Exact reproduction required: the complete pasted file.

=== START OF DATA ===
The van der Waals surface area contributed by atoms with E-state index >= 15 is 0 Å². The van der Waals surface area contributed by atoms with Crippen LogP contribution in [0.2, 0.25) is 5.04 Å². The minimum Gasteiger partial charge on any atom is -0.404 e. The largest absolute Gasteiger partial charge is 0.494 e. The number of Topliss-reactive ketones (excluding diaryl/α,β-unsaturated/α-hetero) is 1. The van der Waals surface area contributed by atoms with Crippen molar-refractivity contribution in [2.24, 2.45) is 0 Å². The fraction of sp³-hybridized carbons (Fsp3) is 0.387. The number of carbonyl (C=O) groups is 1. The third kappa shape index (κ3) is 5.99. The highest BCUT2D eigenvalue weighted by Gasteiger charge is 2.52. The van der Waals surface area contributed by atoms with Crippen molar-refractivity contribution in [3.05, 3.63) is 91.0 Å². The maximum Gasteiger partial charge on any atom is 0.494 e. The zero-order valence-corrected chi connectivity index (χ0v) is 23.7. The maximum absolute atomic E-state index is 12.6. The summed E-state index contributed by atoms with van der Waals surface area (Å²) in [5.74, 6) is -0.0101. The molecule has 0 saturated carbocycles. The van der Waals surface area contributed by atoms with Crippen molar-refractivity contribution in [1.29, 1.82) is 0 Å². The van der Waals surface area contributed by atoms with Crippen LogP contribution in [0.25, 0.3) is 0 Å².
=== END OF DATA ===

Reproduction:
The van der Waals surface area contributed by atoms with E-state index >= 15 is 0 Å². The van der Waals surface area contributed by atoms with Crippen LogP contribution in [0.2, 0.25) is 5.04 Å². The minimum Gasteiger partial charge on any atom is -0.404 e. The largest absolute Gasteiger partial charge is 0.494 e. The number of Topliss-reactive ketones (excluding diaryl/α,β-unsaturated/α-hetero) is 1. The van der Waals surface area contributed by atoms with Crippen molar-refractivity contribution in [2.24, 2.45) is 0 Å². The fraction of sp³-hybridized carbons (Fsp3) is 0.387. The number of carbonyl (C=O) groups is 1. The third kappa shape index (κ3) is 5.99. The highest BCUT2D eigenvalue weighted by Gasteiger charge is 2.52. The van der Waals surface area contributed by atoms with Crippen molar-refractivity contribution in [3.05, 3.63) is 91.0 Å². The maximum Gasteiger partial charge on any atom is 0.494 e. The zero-order valence-corrected chi connectivity index (χ0v) is 23.7. The maximum absolute atomic E-state index is 12.6. The summed E-state index contributed by atoms with van der Waals surface area (Å²) in [5.74, 6) is -0.0101. The molecule has 0 saturated carbocycles. The van der Waals surface area contributed by atoms with Crippen molar-refractivity contribution in [1.29, 1.82) is 0 Å². The van der Waals surface area contributed by atoms with Crippen LogP contribution in [0.25, 0.3) is 0 Å².